Through the first three weeks of twenty-four week training for Bighorn 100 in Wyoming, I was on schedule, strong, and finding that I had more speed than I was used to tapping into. The structure of having to go to bed early more days than not and waking up incredibly early for training has been very fulfilling.
Life and training in Colorado has been quite different from the comforts of New Jersey, a place I’ve lived and training nearly my entire life. Altitude, mountain running and trails are three variables I’ve had to contend with since the move to Boulder in August. Before moving, I’d found a trail that ran the perimeter of my development and a retirement community, under power lines, through a barren masonry plant property, and momentarily on a rarely used train track. It was far from interesting and on the day I heard gun shots in the distance - learning later there was a firing range nearby - I vowed not to make my way out to those parts again.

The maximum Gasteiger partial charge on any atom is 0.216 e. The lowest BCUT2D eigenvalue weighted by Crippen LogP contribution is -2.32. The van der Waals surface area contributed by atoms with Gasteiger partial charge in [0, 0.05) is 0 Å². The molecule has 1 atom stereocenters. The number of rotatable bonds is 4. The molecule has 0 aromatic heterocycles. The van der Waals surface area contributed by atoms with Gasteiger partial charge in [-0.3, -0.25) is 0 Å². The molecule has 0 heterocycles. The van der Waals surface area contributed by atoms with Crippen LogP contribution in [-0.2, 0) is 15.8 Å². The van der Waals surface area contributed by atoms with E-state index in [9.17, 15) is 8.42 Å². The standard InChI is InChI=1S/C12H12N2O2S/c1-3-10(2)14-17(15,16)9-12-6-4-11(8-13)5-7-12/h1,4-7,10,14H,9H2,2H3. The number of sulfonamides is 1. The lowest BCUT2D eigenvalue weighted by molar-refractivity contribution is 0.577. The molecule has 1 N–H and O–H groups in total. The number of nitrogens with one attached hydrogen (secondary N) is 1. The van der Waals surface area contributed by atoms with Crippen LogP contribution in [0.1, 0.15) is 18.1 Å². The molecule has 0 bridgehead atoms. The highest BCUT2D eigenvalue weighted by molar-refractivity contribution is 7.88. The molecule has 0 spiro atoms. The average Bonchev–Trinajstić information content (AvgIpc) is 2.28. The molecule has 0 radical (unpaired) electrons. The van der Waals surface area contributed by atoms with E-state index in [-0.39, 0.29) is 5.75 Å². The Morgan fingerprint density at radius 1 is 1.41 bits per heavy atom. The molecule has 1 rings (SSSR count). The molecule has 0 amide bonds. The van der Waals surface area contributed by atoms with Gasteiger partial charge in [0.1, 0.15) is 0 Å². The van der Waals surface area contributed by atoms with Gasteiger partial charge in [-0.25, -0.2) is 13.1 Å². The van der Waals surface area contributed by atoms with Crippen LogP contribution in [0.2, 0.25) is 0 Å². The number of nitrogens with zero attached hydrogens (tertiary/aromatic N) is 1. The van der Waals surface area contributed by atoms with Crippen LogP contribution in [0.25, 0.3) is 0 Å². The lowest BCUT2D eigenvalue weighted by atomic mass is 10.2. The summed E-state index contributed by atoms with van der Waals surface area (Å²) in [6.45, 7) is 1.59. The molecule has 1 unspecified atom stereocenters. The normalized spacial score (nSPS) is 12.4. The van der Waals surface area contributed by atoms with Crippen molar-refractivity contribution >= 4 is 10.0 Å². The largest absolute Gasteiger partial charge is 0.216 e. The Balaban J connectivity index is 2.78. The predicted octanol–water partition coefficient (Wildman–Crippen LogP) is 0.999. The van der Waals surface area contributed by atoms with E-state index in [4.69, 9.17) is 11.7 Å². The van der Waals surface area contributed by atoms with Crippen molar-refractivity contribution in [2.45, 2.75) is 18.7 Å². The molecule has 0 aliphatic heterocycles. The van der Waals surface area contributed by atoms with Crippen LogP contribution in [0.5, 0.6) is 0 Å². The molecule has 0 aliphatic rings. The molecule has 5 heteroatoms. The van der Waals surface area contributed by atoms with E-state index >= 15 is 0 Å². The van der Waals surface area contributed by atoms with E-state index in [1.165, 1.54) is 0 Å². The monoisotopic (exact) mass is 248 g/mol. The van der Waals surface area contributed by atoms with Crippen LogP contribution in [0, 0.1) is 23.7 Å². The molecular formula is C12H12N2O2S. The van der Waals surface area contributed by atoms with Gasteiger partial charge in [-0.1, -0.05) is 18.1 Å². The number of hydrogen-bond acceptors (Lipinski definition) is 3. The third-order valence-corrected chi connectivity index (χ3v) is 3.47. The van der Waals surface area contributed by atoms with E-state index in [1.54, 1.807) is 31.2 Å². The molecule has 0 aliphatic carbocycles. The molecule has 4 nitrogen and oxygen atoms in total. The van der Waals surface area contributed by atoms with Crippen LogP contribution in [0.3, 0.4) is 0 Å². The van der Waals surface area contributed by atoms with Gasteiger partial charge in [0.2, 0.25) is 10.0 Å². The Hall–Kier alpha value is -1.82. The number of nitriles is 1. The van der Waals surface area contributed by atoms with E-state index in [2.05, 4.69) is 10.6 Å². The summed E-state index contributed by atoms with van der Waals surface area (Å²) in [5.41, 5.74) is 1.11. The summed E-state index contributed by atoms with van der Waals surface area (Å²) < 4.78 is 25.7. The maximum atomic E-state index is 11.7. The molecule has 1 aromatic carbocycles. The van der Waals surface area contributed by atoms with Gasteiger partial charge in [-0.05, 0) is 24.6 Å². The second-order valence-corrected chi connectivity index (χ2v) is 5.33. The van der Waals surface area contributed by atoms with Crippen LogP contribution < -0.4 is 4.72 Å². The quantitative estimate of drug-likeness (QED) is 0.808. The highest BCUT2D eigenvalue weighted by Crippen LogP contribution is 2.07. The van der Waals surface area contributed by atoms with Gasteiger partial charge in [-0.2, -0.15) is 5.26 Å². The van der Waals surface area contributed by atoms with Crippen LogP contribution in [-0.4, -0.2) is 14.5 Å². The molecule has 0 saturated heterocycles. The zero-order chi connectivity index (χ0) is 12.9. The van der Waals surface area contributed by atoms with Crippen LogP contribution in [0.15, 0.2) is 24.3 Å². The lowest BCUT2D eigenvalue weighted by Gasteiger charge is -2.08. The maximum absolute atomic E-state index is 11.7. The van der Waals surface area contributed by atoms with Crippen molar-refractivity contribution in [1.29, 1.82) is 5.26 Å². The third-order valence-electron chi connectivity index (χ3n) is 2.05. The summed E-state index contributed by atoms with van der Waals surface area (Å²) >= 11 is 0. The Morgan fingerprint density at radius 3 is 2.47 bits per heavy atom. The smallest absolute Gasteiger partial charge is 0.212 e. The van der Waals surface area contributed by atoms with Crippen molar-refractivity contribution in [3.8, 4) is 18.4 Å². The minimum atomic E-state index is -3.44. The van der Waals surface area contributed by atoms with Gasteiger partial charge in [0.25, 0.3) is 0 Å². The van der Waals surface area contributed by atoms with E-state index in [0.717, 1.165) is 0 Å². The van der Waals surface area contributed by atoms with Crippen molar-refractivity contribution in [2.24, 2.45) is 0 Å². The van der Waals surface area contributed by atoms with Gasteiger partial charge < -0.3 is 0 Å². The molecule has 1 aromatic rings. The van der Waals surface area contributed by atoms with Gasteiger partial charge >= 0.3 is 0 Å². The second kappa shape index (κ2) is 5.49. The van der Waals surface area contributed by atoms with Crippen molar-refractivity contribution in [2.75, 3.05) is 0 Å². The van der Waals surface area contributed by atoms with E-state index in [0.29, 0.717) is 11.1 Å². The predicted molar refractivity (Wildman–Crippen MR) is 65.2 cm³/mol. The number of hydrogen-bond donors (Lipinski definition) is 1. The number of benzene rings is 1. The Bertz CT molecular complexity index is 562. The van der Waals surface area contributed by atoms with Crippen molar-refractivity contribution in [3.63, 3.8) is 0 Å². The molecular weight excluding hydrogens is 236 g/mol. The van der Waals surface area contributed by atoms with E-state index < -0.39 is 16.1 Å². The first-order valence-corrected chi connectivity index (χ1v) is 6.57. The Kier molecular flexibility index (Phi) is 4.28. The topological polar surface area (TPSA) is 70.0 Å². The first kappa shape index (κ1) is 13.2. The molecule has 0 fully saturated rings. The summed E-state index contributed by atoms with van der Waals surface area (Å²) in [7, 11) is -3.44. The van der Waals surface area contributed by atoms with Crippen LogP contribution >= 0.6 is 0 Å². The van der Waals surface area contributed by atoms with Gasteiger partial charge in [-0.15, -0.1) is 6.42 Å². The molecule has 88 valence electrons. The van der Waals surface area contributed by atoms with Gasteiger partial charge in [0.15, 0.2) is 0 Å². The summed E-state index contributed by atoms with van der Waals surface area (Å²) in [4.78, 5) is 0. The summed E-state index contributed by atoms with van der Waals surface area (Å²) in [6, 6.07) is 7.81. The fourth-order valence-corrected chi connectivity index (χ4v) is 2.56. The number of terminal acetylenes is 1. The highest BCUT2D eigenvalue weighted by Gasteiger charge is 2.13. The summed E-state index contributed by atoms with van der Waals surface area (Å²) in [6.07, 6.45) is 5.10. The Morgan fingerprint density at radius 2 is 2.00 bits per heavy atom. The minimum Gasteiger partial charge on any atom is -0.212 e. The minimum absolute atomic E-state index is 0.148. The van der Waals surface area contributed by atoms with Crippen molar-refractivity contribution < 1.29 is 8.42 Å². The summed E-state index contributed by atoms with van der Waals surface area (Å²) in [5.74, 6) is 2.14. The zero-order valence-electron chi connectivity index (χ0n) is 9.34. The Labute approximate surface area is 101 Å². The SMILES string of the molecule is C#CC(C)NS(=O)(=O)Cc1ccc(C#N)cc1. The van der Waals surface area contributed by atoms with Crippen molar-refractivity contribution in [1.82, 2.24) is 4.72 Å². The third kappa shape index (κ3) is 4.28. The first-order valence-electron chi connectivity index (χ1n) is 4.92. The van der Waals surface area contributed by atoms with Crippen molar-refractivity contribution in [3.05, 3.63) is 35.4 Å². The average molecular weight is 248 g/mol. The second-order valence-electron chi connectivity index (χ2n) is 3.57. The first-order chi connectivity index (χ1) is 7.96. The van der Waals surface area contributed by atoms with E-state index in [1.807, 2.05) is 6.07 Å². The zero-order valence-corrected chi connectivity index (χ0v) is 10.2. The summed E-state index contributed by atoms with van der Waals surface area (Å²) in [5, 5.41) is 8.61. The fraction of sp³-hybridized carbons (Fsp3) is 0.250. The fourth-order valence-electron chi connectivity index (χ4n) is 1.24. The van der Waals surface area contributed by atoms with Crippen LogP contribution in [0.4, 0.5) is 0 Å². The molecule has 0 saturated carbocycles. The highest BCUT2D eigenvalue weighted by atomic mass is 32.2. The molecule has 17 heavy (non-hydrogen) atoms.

The trails in Boulder, well, its simply a mecca out here. Even after the floods washed away chunks of well-groomed trails, runners have hardly taken issue with what was left behind. Its all still in play and all still wonderful.
As for altitude and mountain running, its something that will improve over time and effort. In the days after the move from sea level, I quickly jumped into some hard runs that tested my body’s ability to do without as much oxygen as I had grown accustom. Luckily, no altitude sickness. The mountain running has been a challenge, but I’m dumbfounded by the thought of training at sea level for a 100-miler with over 16,000 ft of elevation gain. Its certainly wouldn’t have been impossible, but I just don’t think I could have done enough in New Jersey to prepare myself for what would be in store come race day at a mountainous ultra.